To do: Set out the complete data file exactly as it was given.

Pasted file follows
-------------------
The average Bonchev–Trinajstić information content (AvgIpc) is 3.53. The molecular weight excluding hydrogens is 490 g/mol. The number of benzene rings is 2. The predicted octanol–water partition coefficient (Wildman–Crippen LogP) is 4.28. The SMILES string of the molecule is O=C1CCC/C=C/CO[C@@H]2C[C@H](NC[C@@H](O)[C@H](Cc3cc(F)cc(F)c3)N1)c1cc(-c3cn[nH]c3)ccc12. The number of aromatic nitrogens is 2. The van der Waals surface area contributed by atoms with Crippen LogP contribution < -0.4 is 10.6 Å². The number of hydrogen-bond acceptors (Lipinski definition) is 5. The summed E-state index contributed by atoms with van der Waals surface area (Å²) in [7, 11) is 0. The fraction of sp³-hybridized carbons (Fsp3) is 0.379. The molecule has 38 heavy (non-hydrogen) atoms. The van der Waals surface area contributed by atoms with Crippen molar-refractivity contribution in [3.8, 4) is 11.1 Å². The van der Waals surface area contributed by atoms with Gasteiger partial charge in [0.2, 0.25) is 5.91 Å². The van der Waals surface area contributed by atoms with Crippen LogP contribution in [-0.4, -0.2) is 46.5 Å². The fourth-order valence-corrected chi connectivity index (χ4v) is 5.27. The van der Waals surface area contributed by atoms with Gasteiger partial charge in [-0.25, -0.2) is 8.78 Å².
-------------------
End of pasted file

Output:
The average Bonchev–Trinajstić information content (AvgIpc) is 3.53. The molecular weight excluding hydrogens is 490 g/mol. The number of benzene rings is 2. The predicted octanol–water partition coefficient (Wildman–Crippen LogP) is 4.28. The SMILES string of the molecule is O=C1CCC/C=C/CO[C@@H]2C[C@H](NC[C@@H](O)[C@H](Cc3cc(F)cc(F)c3)N1)c1cc(-c3cn[nH]c3)ccc12. The number of aromatic nitrogens is 2. The van der Waals surface area contributed by atoms with Crippen LogP contribution < -0.4 is 10.6 Å². The number of hydrogen-bond acceptors (Lipinski definition) is 5. The summed E-state index contributed by atoms with van der Waals surface area (Å²) in [7, 11) is 0. The fraction of sp³-hybridized carbons (Fsp3) is 0.379. The molecule has 38 heavy (non-hydrogen) atoms. The van der Waals surface area contributed by atoms with Crippen molar-refractivity contribution in [3.8, 4) is 11.1 Å². The van der Waals surface area contributed by atoms with Gasteiger partial charge in [0.2, 0.25) is 5.91 Å². The van der Waals surface area contributed by atoms with Crippen LogP contribution in [-0.4, -0.2) is 46.5 Å². The fourth-order valence-corrected chi connectivity index (χ4v) is 5.27. The van der Waals surface area contributed by atoms with Gasteiger partial charge in [-0.25, -0.2) is 8.78 Å².